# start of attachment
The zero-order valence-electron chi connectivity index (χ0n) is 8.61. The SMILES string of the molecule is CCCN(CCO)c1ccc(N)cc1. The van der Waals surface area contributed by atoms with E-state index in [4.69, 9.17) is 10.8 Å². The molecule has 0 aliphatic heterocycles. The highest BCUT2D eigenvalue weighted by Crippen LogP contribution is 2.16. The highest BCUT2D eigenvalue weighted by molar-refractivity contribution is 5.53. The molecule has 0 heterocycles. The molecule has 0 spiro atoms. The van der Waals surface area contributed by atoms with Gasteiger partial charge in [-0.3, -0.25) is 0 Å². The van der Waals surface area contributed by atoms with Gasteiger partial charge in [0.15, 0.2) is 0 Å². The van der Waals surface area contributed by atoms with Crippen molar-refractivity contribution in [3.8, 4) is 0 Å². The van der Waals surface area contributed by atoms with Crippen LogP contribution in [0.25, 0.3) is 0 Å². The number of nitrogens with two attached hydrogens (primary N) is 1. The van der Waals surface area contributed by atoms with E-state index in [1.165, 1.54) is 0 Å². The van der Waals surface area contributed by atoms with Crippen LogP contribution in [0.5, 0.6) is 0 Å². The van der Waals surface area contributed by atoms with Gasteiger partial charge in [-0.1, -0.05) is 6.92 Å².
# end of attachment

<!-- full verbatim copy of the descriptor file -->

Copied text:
The zero-order valence-electron chi connectivity index (χ0n) is 8.61. The SMILES string of the molecule is CCCN(CCO)c1ccc(N)cc1. The van der Waals surface area contributed by atoms with E-state index in [4.69, 9.17) is 10.8 Å². The molecule has 0 aliphatic heterocycles. The highest BCUT2D eigenvalue weighted by Crippen LogP contribution is 2.16. The highest BCUT2D eigenvalue weighted by molar-refractivity contribution is 5.53. The molecule has 0 heterocycles. The molecule has 0 spiro atoms. The van der Waals surface area contributed by atoms with Gasteiger partial charge in [-0.3, -0.25) is 0 Å². The van der Waals surface area contributed by atoms with Gasteiger partial charge in [0.15, 0.2) is 0 Å². The van der Waals surface area contributed by atoms with Crippen molar-refractivity contribution in [3.8, 4) is 0 Å². The van der Waals surface area contributed by atoms with Crippen LogP contribution in [0.25, 0.3) is 0 Å². The number of nitrogens with two attached hydrogens (primary N) is 1. The van der Waals surface area contributed by atoms with E-state index in [1.165, 1.54) is 0 Å². The van der Waals surface area contributed by atoms with Crippen LogP contribution in [0.5, 0.6) is 0 Å². The van der Waals surface area contributed by atoms with Gasteiger partial charge in [-0.1, -0.05) is 6.92 Å².